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HORIBA plans to set up a unit in India for fab players

HORIBA, the $2.5 billion Japanese analytical and measurement solutions company and a critical player in the global semiconductor industry is planning to set up a unit in India. This facility will cater to the country’s upcoming fabrication (fab) plants, OSAT (outsourced semiconductor assembly and test), and ATMP (modified assembly, testing, marking, and packaging) players, as well as a growing global market.

The company controls 60 per cent of the global market for mass flow controllers (MFCs), essential for chip-making processes such as wafer cleaning, thin film deposition, chemical vapour deposition, and gas spray coating.

Atsushi Horiba, chairman and group chief executive officer, whose father founded the company 40 years ago, says, “We intend to establish a plant to manufacture MFCs in India. We have already initiated a pilot programme to train personnel. We have ample land in Nagpur and will develop a local supply chain.”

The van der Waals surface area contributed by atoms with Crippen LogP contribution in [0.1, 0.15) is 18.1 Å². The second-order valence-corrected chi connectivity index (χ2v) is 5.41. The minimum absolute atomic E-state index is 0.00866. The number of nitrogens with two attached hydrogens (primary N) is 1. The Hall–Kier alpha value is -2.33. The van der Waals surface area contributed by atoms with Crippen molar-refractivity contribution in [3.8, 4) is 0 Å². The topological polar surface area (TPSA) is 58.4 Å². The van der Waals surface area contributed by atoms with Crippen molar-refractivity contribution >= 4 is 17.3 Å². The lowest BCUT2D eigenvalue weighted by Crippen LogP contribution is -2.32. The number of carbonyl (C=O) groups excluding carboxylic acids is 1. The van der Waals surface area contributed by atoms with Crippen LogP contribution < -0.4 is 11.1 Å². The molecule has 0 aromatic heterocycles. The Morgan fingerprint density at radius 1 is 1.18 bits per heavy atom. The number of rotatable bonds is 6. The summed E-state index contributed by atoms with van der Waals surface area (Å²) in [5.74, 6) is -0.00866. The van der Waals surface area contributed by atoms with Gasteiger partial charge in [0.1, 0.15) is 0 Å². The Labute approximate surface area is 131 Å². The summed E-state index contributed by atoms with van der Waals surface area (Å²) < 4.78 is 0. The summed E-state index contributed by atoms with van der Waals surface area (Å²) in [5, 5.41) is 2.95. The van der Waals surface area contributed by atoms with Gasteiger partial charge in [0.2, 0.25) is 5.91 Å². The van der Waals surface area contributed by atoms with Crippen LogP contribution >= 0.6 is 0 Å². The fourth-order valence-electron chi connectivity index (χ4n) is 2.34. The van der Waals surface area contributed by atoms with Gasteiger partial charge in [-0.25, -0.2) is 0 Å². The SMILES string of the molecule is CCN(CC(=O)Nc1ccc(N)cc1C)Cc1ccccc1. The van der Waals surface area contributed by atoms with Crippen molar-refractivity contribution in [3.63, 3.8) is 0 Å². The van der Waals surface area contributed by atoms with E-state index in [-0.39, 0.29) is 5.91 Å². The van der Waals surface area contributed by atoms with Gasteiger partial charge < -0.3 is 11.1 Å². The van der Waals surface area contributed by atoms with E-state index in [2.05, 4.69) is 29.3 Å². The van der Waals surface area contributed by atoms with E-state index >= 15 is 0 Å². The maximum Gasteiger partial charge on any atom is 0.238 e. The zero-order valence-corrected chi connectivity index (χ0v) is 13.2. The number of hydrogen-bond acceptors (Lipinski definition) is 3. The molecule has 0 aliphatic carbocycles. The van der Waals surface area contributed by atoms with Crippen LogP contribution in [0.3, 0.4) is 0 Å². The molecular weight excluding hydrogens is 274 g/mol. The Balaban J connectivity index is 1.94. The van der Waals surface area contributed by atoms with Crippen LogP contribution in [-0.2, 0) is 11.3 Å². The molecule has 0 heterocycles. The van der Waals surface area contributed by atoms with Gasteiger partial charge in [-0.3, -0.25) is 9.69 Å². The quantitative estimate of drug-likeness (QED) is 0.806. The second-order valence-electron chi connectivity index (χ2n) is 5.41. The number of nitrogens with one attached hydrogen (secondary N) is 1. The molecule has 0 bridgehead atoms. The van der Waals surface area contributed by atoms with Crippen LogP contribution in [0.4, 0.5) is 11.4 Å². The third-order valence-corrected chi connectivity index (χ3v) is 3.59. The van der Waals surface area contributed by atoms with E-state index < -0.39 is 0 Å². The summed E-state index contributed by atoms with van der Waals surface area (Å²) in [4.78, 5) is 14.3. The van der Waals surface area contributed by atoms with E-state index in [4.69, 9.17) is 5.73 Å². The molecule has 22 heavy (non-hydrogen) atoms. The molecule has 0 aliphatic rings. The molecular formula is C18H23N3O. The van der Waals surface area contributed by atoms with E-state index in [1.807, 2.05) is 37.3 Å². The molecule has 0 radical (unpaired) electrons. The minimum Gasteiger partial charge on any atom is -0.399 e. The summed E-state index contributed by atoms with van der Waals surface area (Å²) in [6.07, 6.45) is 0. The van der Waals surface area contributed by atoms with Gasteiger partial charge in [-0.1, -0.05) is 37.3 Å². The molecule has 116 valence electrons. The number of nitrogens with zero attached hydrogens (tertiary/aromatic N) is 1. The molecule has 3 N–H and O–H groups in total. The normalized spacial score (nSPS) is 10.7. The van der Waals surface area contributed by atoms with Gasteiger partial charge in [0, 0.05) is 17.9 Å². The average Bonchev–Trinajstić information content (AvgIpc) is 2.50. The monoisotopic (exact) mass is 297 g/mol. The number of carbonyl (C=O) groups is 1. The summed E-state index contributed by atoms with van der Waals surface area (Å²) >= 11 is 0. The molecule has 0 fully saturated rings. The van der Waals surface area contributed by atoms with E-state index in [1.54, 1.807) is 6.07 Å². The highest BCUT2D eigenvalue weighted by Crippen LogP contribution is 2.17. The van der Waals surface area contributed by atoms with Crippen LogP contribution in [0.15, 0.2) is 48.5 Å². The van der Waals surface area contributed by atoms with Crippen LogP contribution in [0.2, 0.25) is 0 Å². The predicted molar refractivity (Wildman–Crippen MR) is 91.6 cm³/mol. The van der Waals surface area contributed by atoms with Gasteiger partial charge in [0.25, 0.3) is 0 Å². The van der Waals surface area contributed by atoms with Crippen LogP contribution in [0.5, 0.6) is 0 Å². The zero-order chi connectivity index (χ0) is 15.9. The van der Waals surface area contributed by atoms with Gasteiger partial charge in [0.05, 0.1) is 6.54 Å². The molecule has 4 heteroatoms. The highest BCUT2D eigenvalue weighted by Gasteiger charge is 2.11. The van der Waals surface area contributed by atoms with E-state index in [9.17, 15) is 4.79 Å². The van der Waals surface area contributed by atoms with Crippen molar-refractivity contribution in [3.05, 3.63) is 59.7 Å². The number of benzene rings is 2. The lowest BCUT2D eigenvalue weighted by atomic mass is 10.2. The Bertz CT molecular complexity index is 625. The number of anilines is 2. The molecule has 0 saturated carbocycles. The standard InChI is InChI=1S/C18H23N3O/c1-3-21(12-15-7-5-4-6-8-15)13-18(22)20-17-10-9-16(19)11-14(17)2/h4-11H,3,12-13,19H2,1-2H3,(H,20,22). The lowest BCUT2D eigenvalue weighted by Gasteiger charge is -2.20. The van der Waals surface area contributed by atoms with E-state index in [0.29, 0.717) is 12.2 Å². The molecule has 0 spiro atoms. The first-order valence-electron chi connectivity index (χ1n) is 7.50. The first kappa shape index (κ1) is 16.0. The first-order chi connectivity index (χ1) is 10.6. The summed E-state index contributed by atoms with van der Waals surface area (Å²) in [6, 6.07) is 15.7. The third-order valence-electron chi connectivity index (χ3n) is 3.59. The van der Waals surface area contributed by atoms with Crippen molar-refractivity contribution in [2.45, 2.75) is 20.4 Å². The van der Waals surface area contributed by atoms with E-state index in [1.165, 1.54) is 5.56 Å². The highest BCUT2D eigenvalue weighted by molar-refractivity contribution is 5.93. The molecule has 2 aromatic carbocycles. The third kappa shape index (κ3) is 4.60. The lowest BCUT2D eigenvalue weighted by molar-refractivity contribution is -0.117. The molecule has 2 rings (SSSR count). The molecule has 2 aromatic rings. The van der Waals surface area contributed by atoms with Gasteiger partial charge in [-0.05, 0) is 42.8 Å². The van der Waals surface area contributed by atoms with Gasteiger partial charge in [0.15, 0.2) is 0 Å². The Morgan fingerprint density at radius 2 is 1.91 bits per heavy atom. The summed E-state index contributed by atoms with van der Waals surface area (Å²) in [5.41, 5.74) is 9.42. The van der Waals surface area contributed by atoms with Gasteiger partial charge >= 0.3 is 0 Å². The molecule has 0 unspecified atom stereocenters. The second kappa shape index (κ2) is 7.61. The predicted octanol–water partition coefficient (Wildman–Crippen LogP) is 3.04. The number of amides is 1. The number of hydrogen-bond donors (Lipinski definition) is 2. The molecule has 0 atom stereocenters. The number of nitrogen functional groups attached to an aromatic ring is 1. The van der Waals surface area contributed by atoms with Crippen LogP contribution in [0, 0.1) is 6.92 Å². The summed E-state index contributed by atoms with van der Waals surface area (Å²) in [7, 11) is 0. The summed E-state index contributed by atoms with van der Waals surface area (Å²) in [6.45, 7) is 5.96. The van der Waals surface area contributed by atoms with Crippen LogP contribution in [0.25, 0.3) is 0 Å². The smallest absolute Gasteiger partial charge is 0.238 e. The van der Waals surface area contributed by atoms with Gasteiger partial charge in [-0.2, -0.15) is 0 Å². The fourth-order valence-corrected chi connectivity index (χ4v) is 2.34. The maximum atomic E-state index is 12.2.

The unit is expected to match the scale of HORIBA’s Kumamoto plant in Japan.

Horiba adds, “Over 600 gases are used in semiconductor production, some toxic, requiring precise control. We provide this reliability and export these, as with our health care reagents.”

Jai Hakhu, director at HORIBA, explains their business model involves selling MFCs to major fab equipment manufacturers like Applied Materials and Tokyo Electron. It is an enabling technology, critical to wafer production despite its small monetary value.

“Failure of an MFC could result in daily losses exceeding a billion dollars, underscoring its 24×7 reliability,” Hakhu says.

In addition to semiconductors, HORIBA specialises in high-end Raman spectroscopy, analysing active materials in the semiconductor industry, where it commands 40 per cent of the global market, manufactured in France.

Beyond semiconductors, HORIBA also focuses on healthcare, expanding operations in India with a drive towards localisation. The company recently announced a Rs 200 crore investment to establish a state-of-the-art medical equipment (for blood diagnostics) and consumables (reagents used for blood testing) unit in Nagpur.

“Our goal is to achieve 50 per cent localisation in equipment to participate in government tenders,” Horiba says. “We are already manufacturing reagents.” Business Standard

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